CD86 Expression Correlates With Relapse in CML Patients

January 31, 2017

CML patients who have high expression of the T-cell inhibitory receptor (CTLA-4)-ligand CD86 on plasmacytoid dendritic cells have a higher risk of relapsing after discontinuing therapy with a tyrosine kinase inhibitor.

Chronic myeloid leukemia (CML) patients who have high expression of the T-cell inhibitory receptor (CTLA-4)-ligand CD86 on plasmacytoid dendritic cells (pDC) have a higher risk of relapsing after discontinuing therapy with a tyrosine kinase inhibitor (TKI), according to a new study.

“Even with undetectable BCR-ABL mRNA levels patients frequently relapse after TKI cessation,” wrote study authors led by Andreas Burchert, MD, of University Hospital Marburg in Germany. “An upfront prediction of relapse probability following TKI cessation in deep molecular remission … has remained largely elusive, as has the biology underlying CML persistence and treatment-free remission.”

Previous work has suggested that immune-mediated repression of CML regrowth may contribute to treatment-free remission, and pDC activation status specifically could play a role. In the new study, the researchers analyzed CD86 expression on pDC in 14 patients in treatment-free remission, 130 patients in molecular remission in the CML-V study, and then prospectively in 190 patients included in the EURO-SKI trial. The results were published online ahead of print in Leukemia.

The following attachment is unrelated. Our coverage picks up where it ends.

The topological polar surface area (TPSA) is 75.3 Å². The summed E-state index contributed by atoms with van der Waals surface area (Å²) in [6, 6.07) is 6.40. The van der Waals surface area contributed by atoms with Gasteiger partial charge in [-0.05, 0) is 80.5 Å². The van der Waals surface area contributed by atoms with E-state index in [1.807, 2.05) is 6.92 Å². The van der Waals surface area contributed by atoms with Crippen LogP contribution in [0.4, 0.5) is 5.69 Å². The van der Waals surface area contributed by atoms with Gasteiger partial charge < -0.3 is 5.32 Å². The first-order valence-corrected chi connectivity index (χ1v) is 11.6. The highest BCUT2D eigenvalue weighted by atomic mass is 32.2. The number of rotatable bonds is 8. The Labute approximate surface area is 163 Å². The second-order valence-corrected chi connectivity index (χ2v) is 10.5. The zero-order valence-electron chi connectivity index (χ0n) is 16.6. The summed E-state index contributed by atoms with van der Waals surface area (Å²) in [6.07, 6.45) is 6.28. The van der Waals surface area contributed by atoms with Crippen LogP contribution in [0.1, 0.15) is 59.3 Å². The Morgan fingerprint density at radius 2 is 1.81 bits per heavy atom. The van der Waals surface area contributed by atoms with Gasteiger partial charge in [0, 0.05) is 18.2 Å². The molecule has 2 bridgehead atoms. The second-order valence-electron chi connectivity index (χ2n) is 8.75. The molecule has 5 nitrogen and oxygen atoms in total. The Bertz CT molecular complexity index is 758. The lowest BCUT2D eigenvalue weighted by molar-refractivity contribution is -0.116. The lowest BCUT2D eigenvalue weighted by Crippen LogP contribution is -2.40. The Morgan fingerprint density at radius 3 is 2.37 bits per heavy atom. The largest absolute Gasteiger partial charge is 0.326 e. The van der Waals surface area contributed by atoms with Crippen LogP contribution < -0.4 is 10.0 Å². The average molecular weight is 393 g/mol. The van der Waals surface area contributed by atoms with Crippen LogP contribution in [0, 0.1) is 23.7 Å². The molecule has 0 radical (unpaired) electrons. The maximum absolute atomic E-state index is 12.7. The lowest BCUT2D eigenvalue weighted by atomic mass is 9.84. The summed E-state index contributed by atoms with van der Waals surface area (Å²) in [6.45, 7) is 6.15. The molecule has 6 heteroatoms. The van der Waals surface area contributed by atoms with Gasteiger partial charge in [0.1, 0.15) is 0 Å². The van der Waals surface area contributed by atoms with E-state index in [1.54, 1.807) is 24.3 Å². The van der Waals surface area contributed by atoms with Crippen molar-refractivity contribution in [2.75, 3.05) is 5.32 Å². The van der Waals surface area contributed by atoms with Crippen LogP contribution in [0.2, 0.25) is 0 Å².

In the CML-V study patients, the researchers found that those patients in molecular remission had significantly higher CD86+pDC frequencies than normal donors. Patients in treatment-free remission, meanwhile, had consistently low CD86+pDC.

In the EURO-SKI patients, CD86+pDC were measured prior to TKI cessation to establish a baseline, and patients were then monitored for relapse. Again, these patients had higher CD86+pDC frequency than normal donors (median 20.8% vs 7.3%; P = .0024).

Patients who maintained treatment-free remission for 12 months after TKI cessation (73 patients) had significantly lower median frequency of CD86+pDC at baseline compared with those who relapsed in that period (49 patients; P = .0144). Those who relapsed also had higher absolute CD86+pDC counts at baseline, at 86.1 per 105 lymphocytes compared to 50.6 per 105 lymphocytes (P = .0147). Both the count and frequency were positively correlated with relapse-free survival probability.

A CD86+pDC count of 95 was established as a cutoff for relapse-free survival probability. For patients above that threshold, the 1-year relapse-free survival probability was 30.1%, compared with 70.0% for those below it. TKI pretreatment duration was no different in relapsing or non-relapsing patients in this cohort, but only those patients at or below the 95 CD86+pDC cutoff had a significantly better relapse-free survival if treated for at least 8 years.

“We provide for the first time evidence that relapse biology after TKI discontinuation depends on the quantity of activated pDC and a T-cell exhaustion phenotype, rather than TKI pretreatment duration per se,” the authors concluded. They suggested that immune checkpoint inhibition with PD1- or CTLA-4-blocking antibodies could be a novel therapeutic option in these patients, and a randomized trial is being planned to evaluate the idea.